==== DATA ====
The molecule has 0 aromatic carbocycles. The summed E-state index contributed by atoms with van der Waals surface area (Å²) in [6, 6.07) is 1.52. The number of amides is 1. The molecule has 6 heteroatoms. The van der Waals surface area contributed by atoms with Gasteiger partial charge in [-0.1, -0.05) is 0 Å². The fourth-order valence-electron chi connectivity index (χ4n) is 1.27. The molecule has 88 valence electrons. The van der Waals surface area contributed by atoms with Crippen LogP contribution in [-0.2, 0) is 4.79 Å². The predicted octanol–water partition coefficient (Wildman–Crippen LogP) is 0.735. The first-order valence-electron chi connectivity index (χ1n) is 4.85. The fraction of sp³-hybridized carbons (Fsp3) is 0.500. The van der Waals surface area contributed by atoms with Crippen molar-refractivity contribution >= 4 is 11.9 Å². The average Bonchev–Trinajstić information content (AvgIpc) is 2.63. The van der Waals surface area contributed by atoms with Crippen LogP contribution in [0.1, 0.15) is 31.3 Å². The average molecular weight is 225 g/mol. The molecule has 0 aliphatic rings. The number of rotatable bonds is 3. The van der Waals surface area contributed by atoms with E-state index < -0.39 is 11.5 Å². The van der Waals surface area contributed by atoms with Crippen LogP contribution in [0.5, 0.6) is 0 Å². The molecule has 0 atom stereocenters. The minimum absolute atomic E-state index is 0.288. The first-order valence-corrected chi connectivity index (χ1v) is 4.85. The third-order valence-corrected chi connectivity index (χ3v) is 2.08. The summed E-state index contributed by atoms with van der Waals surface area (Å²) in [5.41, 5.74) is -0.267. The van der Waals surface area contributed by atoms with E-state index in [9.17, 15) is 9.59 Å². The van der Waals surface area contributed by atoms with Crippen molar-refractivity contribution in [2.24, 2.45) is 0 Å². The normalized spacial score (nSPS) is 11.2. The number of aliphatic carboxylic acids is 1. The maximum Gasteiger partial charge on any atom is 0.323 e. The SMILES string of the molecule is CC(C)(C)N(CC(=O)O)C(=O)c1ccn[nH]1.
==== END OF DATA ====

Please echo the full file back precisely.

The molecule has 0 aromatic carbocycles. The summed E-state index contributed by atoms with van der Waals surface area (Å²) in [6, 6.07) is 1.52. The number of amides is 1. The molecule has 6 heteroatoms. The van der Waals surface area contributed by atoms with Gasteiger partial charge in [-0.1, -0.05) is 0 Å². The fourth-order valence-electron chi connectivity index (χ4n) is 1.27. The molecule has 88 valence electrons. The van der Waals surface area contributed by atoms with Crippen LogP contribution in [-0.2, 0) is 4.79 Å². The predicted octanol–water partition coefficient (Wildman–Crippen LogP) is 0.735. The first-order valence-electron chi connectivity index (χ1n) is 4.85. The fraction of sp³-hybridized carbons (Fsp3) is 0.500. The van der Waals surface area contributed by atoms with Crippen molar-refractivity contribution >= 4 is 11.9 Å². The average Bonchev–Trinajstić information content (AvgIpc) is 2.63. The van der Waals surface area contributed by atoms with Crippen LogP contribution in [0.1, 0.15) is 31.3 Å². The average molecular weight is 225 g/mol. The molecule has 0 aliphatic rings. The number of rotatable bonds is 3. The van der Waals surface area contributed by atoms with E-state index < -0.39 is 11.5 Å². The van der Waals surface area contributed by atoms with Crippen LogP contribution in [0.5, 0.6) is 0 Å². The molecule has 0 atom stereocenters. The minimum absolute atomic E-state index is 0.288. The first-order valence-corrected chi connectivity index (χ1v) is 4.85. The third-order valence-corrected chi connectivity index (χ3v) is 2.08. The summed E-state index contributed by atoms with van der Waals surface area (Å²) in [5.41, 5.74) is -0.267. The van der Waals surface area contributed by atoms with E-state index in [9.17, 15) is 9.59 Å². The van der Waals surface area contributed by atoms with Crippen molar-refractivity contribution in [2.24, 2.45) is 0 Å². The normalized spacial score (nSPS) is 11.2. The number of aliphatic carboxylic acids is 1. The maximum Gasteiger partial charge on any atom is 0.323 e. The SMILES string of the molecule is CC(C)(C)N(CC(=O)O)C(=O)c1ccn[nH]1.